During a radio interview this morning longtime Braves pitching coach Leo Mazzone said that he’d be interested in taking the same position with the Yankees or Mets, calling both openings “a great job.”
Mazzone had an incredible amount of success in Atlanta and much of that was obviously due to the three Hall of Famers on the staff, but he also seemed to have a knack for plucking guys off the scrap heap and turning them into valuable pieces to go alongside Greg Maddux, Tom Glavine, and John Smoltz.
J.C. Bradbury studied Mazzone’s track record back in 2004 and found that, on average, he shaved about a half-run off a pitcher’s ERA when they joined the Braves, which is obviously amazing. ESPN.com named him the best “assistant coach” in sports history and there was even some Hall of Fame buzz.
However, after leaving Atlanta following the 2005 season Mazzone found little success as the Orioles’ pitching coach. He lasted just two seasons in Baltimore and was fired after the Orioles’ staff ranked second-worst in ERA and led baseball in walks in 2007. Mazzone has been working as a television analyst since being let go by the Orioles in October of 2007 and his lack of another opportunity during that time is certainly surprising.
At age 62 he’s unlikely to be a long-term solution anywhere and my guess is that the Yankees and Mets aren’t the type of teams Mazzone should be targeting for a comeback opportunity. Either the baseball world is convinced that he wasn’t as big a factor in the Braves’ amazing pitching as Bradbury’s study suggests or Mazzone really rubbed a lot of people the wrong way over the years, because the way pitching coaches are recycled it’s hard to imagine him not getting a third chance somewhere along the line.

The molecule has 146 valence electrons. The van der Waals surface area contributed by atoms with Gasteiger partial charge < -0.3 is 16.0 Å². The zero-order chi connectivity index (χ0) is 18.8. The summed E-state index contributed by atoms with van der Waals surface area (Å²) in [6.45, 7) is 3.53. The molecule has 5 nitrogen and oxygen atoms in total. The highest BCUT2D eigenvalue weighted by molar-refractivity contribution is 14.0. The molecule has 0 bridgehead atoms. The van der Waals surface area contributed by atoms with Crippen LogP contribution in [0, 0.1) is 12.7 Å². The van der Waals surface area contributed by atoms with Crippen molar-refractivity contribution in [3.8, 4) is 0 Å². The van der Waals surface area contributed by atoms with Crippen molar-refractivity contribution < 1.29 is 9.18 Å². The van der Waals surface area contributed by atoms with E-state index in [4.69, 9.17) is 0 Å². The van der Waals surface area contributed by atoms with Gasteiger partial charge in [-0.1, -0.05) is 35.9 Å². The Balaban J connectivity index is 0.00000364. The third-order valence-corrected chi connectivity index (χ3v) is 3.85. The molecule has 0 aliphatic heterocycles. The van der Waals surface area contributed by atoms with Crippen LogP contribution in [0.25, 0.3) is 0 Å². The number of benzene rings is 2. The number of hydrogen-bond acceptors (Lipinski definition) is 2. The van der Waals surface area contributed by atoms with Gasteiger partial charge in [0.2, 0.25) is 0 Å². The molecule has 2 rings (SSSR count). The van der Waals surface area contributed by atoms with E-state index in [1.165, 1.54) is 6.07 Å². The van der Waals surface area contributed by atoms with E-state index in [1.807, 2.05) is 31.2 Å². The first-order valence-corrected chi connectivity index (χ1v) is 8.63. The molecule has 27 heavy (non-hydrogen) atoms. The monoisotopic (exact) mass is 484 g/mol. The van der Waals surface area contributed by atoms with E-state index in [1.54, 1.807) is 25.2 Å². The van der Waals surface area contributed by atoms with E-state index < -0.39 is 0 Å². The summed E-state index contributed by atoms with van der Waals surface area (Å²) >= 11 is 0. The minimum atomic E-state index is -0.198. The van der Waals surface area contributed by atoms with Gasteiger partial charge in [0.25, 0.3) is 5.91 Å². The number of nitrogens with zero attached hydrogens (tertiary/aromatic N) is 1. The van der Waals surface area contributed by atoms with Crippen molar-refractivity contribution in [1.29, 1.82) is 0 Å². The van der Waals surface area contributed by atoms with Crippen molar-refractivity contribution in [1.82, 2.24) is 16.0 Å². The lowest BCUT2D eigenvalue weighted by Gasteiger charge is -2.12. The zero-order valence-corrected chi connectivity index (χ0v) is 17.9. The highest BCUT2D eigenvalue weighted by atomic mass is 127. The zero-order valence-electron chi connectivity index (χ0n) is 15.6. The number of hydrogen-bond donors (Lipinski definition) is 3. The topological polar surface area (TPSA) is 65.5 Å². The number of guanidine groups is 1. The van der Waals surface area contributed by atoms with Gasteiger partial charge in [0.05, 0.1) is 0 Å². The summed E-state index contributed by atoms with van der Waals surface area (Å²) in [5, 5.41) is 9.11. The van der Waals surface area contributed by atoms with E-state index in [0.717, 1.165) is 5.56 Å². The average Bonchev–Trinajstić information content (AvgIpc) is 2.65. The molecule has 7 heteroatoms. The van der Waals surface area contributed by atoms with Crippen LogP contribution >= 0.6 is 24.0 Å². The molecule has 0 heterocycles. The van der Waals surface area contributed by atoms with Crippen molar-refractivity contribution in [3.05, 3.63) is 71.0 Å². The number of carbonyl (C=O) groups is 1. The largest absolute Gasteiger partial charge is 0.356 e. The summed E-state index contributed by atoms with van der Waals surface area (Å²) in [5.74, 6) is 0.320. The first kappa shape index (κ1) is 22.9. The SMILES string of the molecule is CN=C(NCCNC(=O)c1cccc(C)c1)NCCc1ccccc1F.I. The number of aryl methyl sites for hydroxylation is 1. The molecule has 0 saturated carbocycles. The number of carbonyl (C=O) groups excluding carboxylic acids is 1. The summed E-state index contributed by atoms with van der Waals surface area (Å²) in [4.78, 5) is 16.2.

We have an Ump Show in Toronto.
Umpire Will Little ejected Blue Jays pitcher Marcus Stroman and catcher Russell Martin on the same play in today’s A’s-Jays game after they took issue with a called ball. Blue Jays manager John Gibbons had been ejected just two pitches earlier. As the above photo shows, Martin took issue with Little’s strike zone earlier in the game when he was batting.
Stroman had issued six walks before his ejection and both he and the Blue Jays bench were unhappy with Little’s strike zone all afternoon. Stroman’s unhappiness, however, did not appear to be super demonstrative. He did not visibly show up Little or get into an argument with him. If anything, he seemed to be just muttering to himself which should not be a problem.
Little felt otherwise, however — acting as if his honor was being questioned or something — and tossed him. Stroman then charged toward Little, which is not a thing you see everyday. He’ll probably get a fine or a suspension for that, but really, this was a B.S. ejection, and the fact that Little ran both the pitcher and the catcher moments after running the manager compounds the B.S. Apparently Little’s ego is worth substantially impacting a team’s ability to compete in a game.
Here is the final walk, issued to A’s catcher Bruce Maxwell, followed by Stroman’s charge.
How’s your day going? Pretty good? Mine too, thanks.
Don’t ask Milwaukee Brewers’ pitcher Michael Blazek that, however. His day has been pretty bad. Why? Because he gave up six homers to the Washington Nationals in two and a third innings. Five of those came in the bottom of the third, four from consecutive batters. The breakdown:
- Blazek retired the side in order. Yay!
That made it 8-0 and ended Blazek’s day. Wily Peralta came in and has since given up an RBI double to Jose Lobaton, making it 9-0. As I write this, the third inning just came to an end. Mercifully.
So, take heart. Even if you are having a bad day, it’s probably not as bad as poor Michael Blazek
UPDATE: Harper doubled in a run and Bryce Harper hit a two-run shot in the fourth to make it 12-0. Someone needs to put a stop to this before someone gets killed.
UPDATE: Now Jose Loboton has homered. This is madness. And it’s something to watch. The Nats now have eight homers: